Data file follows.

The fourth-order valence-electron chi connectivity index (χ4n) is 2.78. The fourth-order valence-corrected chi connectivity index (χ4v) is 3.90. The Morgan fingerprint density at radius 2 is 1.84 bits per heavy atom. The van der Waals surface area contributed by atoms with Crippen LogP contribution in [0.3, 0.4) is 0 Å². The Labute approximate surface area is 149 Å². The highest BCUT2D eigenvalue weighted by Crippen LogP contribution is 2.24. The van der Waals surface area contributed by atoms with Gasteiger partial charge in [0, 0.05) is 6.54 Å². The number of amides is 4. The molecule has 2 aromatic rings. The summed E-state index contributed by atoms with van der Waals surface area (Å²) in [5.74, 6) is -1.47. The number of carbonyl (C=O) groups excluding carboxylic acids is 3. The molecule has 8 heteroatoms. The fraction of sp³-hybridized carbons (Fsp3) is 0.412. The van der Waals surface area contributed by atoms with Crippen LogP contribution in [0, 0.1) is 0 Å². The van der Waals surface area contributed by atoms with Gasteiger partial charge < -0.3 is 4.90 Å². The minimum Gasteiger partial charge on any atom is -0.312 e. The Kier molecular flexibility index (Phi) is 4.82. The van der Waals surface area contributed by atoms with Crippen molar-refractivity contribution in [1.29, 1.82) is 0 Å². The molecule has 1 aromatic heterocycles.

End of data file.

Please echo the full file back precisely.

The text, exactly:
The fourth-order valence-electron chi connectivity index (χ4n) is 2.78. The fourth-order valence-corrected chi connectivity index (χ4v) is 3.90. The Morgan fingerprint density at radius 2 is 1.84 bits per heavy atom. The van der Waals surface area contributed by atoms with Crippen LogP contribution in [0.3, 0.4) is 0 Å². The Labute approximate surface area is 149 Å². The highest BCUT2D eigenvalue weighted by Crippen LogP contribution is 2.24. The van der Waals surface area contributed by atoms with Gasteiger partial charge in [0, 0.05) is 6.54 Å². The number of amides is 4. The molecule has 2 aromatic rings. The summed E-state index contributed by atoms with van der Waals surface area (Å²) in [5.74, 6) is -1.47. The number of carbonyl (C=O) groups excluding carboxylic acids is 3. The molecule has 8 heteroatoms. The fraction of sp³-hybridized carbons (Fsp3) is 0.412. The van der Waals surface area contributed by atoms with Crippen LogP contribution in [0, 0.1) is 0 Å². The van der Waals surface area contributed by atoms with Gasteiger partial charge < -0.3 is 4.90 Å². The minimum Gasteiger partial charge on any atom is -0.312 e. The Kier molecular flexibility index (Phi) is 4.82. The van der Waals surface area contributed by atoms with Crippen molar-refractivity contribution in [1.29, 1.82) is 0 Å². The molecule has 1 aromatic heterocycles.